Photo: Marc-Olivier Jodoin/Unsplash

Now you see it, now you don’t. That’s the story of Montreal home listings these days as sales are continuing at a breakneck speed.

Homes are being sold in Quebec’s biggest city nearly as fast as the rate at which new properties are coming on the market.

For every 100 new listings that appeared in June, 97 homes were sold.

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That translates to a sales-to-new listings ratio of 97 percent, the highest of any Canadian city, according to analysis from real estate company Zoocasa.

That plants Montreal deeply in seller’s market territory. More than 60 home sales per 100 listings (that’s a sales-to-new listings ratio of 60 percent) is generally considered a seller’s market.

Ratios between 40 and 60 percent are considered a sign of balance, while ratios south of that range favour buyers.

“The last time market conditions were this tight was back in June 2005,” says Nathalie Begin, president of the Quebec Professional Association of Real Estate Brokers in a monthly report.

“These conditions can be explained by sustained sales levels coupled with the 45th consecutive monthly drop in the number of active listings,” she continues.

Active listings (the number of listings as of the last day of a month) plunged 19 percent to 17,980 at the end of June.

“This has also led to a general acceleration in price growth, particularly in the areas on the periphery of the Island of Montreal,” Begin adds.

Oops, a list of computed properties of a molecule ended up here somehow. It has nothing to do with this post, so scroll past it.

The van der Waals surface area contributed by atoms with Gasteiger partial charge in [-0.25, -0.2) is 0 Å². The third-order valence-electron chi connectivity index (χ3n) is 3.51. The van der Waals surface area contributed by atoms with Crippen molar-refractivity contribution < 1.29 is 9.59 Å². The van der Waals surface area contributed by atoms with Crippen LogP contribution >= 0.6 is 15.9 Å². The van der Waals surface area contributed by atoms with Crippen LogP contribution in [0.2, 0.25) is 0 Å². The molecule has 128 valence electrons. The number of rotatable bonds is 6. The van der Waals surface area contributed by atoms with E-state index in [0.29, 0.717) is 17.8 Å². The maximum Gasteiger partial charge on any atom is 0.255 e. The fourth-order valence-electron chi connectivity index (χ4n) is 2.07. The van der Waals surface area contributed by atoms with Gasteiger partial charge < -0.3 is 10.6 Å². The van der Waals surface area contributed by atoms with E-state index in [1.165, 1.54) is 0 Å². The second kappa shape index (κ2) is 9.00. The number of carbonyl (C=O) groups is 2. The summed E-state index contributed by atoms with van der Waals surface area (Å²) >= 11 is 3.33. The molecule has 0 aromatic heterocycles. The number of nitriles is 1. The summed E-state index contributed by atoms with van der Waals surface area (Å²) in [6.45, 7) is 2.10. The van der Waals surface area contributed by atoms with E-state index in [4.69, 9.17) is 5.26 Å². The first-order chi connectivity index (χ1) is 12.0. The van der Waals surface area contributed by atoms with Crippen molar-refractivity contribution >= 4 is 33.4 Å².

Prices were up for all three main housing types in the Metro Montreal market.

The median single-family home price was up 8 percent annually to $352,250, while condo prices climbed 2 percent to a median of $261,000.

The median price for plexes, which contain two or more dwellings, increased 6 percent, reaching a median price of $539,000.

In a separate report, the Quebec broker association notes that a historically low provincial unemployment rate of 5 percent and rising disposable income levels are supporting housing activity.

The association is predicting that 2019 will be a record-breaking year for both home sales and prices in Montreal.

“With an increase in the number of households, a situation of full employment and mortgage interest rates set indefinitely at historically low levels, the main factors that stimulate the residential resale market are aligned in an exceptional way,” the board says.

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